Presentation on theme: "Subsistence 1 Anthropology and economy. Anthropology and the Economy Three main areas: 1) Production Subsistence Modes of production 2) Distribution 3)"— Presentation transcript:
Anthropology and the Economy Three main areas: 1) Production Subsistence Modes of production 2) Distribution 3) Consumption
Subsistence Defined as the way in which people gain the food and other resources they need for social survival.
Social survival is defined as the resources you need to function in a particular society. e.g. In industrialized societies you need a much higher level of income than you might in an agrarian society.
Modes of Subsistence Foraging (Hunting and Gathering) Horticulture Pastoralism Intensive Agriculture Industrial
Foraging Relies on wild plants and animals Food is “stored” in the environment. Foragers must know their environment intimately Must know not only WHERE resources are but WHEN they become available.
Example: !Kung San Kalahari desert (southern Africa) Sometimes known as “Bushmen” -not a respectful term of address. Now have been relocated to permanent villages. Not allowed to hunt.
Before the 1970s, !Kung lived in small, mobile bands. !Kung used simple technology but had a great knowledge of their environment. Game reserves now forbid !Kung from exploiting traditional territories
Despite the harshness of their environment, !Kung only had to work for 4 hours a day in the wet season. 90% of the calories in the traditional !Kung diet were from plant foods and not from meat.
Permanent settlements have lead to increasing hunger, disease and conflict. !Kung now rely on government handouts. Traditional !Kung life has been over-idealized in racist movies such as “The Gods must be Crazy” This lifestyle is now performed for tourists but is not possible in real life.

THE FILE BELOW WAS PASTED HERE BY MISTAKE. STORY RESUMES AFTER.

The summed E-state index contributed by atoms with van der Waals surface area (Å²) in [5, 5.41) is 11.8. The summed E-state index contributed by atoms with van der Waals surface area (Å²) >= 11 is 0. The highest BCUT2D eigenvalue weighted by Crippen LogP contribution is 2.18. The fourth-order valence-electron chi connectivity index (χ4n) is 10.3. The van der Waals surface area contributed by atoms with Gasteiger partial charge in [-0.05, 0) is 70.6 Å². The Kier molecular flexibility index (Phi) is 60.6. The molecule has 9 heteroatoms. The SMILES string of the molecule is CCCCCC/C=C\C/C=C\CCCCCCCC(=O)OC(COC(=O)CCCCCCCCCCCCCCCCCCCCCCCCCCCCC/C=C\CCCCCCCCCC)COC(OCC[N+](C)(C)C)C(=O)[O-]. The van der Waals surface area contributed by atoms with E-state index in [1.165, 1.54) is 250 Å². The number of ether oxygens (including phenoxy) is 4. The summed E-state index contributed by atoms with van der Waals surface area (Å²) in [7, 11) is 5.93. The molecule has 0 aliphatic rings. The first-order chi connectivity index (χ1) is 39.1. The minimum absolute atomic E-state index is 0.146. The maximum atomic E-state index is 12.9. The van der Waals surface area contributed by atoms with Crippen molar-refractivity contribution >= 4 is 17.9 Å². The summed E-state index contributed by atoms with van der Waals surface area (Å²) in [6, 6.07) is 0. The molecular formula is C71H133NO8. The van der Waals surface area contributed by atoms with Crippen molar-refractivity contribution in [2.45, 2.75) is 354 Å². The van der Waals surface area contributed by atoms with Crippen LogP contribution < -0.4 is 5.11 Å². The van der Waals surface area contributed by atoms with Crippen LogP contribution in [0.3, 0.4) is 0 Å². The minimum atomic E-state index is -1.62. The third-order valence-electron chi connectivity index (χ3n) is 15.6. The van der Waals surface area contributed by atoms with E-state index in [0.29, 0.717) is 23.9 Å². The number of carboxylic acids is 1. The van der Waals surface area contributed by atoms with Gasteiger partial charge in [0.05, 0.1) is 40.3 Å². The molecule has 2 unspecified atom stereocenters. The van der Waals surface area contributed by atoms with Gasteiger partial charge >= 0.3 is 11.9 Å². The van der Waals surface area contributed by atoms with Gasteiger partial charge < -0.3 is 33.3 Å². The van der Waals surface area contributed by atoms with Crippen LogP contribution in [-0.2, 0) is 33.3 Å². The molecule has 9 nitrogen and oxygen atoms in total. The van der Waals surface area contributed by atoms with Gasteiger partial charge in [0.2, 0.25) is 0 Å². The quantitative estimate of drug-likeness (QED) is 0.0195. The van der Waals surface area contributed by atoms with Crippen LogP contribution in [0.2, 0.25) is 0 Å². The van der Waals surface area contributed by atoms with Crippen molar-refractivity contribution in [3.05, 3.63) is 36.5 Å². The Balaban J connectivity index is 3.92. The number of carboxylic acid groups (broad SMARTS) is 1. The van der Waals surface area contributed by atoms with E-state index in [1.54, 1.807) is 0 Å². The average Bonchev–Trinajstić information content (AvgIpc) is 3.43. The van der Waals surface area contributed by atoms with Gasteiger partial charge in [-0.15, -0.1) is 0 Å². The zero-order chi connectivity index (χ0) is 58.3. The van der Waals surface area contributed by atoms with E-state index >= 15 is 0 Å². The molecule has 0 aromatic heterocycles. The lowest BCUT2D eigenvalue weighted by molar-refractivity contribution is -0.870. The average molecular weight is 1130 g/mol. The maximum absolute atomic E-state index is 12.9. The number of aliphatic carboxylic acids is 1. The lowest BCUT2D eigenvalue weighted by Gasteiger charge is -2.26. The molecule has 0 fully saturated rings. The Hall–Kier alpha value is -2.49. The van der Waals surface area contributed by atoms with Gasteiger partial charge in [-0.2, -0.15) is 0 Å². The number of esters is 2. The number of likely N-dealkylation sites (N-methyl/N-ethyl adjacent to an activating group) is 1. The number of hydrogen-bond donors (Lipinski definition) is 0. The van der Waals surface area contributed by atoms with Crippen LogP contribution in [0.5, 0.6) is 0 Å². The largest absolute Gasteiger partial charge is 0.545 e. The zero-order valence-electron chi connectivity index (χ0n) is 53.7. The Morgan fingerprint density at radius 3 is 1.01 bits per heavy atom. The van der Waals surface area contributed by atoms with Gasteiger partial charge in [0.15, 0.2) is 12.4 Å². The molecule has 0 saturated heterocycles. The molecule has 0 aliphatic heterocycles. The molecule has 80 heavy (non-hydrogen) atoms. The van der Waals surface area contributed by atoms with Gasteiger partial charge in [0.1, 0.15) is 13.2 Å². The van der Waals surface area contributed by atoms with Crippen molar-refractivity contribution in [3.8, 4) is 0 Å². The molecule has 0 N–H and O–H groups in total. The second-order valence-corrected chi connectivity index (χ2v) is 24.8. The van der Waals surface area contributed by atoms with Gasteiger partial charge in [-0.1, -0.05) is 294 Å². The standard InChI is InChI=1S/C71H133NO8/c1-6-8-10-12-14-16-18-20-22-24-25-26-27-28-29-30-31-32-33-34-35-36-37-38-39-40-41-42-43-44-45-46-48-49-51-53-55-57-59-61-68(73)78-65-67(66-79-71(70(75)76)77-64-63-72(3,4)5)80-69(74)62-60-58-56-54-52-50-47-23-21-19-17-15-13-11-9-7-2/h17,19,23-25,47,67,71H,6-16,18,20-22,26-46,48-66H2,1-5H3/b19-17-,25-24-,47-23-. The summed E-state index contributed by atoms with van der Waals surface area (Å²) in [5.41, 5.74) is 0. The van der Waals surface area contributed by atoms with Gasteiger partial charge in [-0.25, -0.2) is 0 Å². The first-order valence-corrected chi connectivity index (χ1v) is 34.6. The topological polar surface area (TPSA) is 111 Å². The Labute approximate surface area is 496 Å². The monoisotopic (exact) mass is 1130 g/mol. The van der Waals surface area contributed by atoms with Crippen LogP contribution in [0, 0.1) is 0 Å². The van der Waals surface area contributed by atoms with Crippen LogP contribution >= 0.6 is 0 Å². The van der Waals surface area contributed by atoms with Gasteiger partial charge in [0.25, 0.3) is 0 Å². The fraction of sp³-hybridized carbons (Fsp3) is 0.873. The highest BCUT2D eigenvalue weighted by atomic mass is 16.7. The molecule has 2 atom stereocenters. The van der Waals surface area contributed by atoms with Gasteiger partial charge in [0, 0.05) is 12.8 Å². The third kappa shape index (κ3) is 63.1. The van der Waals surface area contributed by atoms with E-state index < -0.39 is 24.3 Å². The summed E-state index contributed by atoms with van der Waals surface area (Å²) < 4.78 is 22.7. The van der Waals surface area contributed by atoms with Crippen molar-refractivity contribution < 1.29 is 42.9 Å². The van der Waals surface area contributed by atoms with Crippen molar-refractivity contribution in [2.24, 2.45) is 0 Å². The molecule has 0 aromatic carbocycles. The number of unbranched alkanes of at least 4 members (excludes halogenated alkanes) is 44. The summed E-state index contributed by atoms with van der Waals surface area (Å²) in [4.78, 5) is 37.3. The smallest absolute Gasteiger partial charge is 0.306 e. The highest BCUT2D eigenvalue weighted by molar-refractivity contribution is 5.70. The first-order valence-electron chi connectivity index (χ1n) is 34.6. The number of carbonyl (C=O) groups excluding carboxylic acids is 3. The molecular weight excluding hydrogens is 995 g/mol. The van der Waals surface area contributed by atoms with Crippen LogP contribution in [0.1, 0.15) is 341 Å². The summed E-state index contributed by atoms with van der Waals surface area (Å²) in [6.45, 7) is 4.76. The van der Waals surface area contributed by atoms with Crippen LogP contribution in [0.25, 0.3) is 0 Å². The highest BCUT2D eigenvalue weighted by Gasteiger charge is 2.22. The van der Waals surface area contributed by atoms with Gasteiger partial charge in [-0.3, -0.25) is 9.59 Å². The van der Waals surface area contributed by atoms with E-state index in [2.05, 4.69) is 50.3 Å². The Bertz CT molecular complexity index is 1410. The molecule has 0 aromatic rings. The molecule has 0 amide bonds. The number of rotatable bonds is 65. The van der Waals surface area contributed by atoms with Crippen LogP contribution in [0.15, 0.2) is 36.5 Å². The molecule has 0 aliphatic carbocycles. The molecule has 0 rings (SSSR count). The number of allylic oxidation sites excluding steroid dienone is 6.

Horticulture Also known as “gardening” Uses domesticated plants and animals Uses simple technology Top: Lo`i kalo (taro pond-field) at Ulupo Heiau, O`ahu Bottom: Milpa (maize field) in Guatemala
Example: Slash and Burn Also called extensive farming. Forest is cut, allowed to dry out, then burned. The ash is mixed into the soil. Plots last a few years then must be allowed to lie fallow to rejuvenate
Horticulture produces more food per unit of land than foraging. Requires storage technology Requires intimate knowledge of environment. Villages or farmers must move when new fields are opened up.
Pastoralism Relies on domestic animals. Can be carried out in areas with low rainfall that would not support farming. Often relies on trade with farming villages: (meat or milk for grain) Top: Maasai herder with cows Bottom: Mongol herders with goats
Pastoralists are highly mobile. They follow migration routes from summer to winter grazing and back. Each group must monitor its own consumption of grass. Over-grazing will lead to conflict with other groups. Since they are mobile, they often raid one another and villagers. Historically they were hard to beat militarily until the development of the railway and the machine gun.
Intensive Agriculture Uses domestic plants and animals. Differs from horticulture in the degree of investment in labor and technology (often includes irrigation systems, terracing, rice paddies, fertilizer etc.)
Intensive agriculture produces large surpluses, and hence can support large populations. Villages are large and permanent to defend land/crops Large families are an asset.
Intensive agriculture often involves draft animals (water buffalo, oxen etc.) as the amount of work involved is stupendous. Draft animals are often the most valuable possession a family has.
Industrial Production Uses high levels of technology and energy investment. Uses industrial techniques to mass- produce crops or animals. Mass-production reduces unit-cost but also reduces diversity
In an industrial economy, only a tiny fraction of the population grows its own food. Industrial economies rely on infrastructure to get food to markets and to consumers. Poor infrastructure will make an industrial economy untenable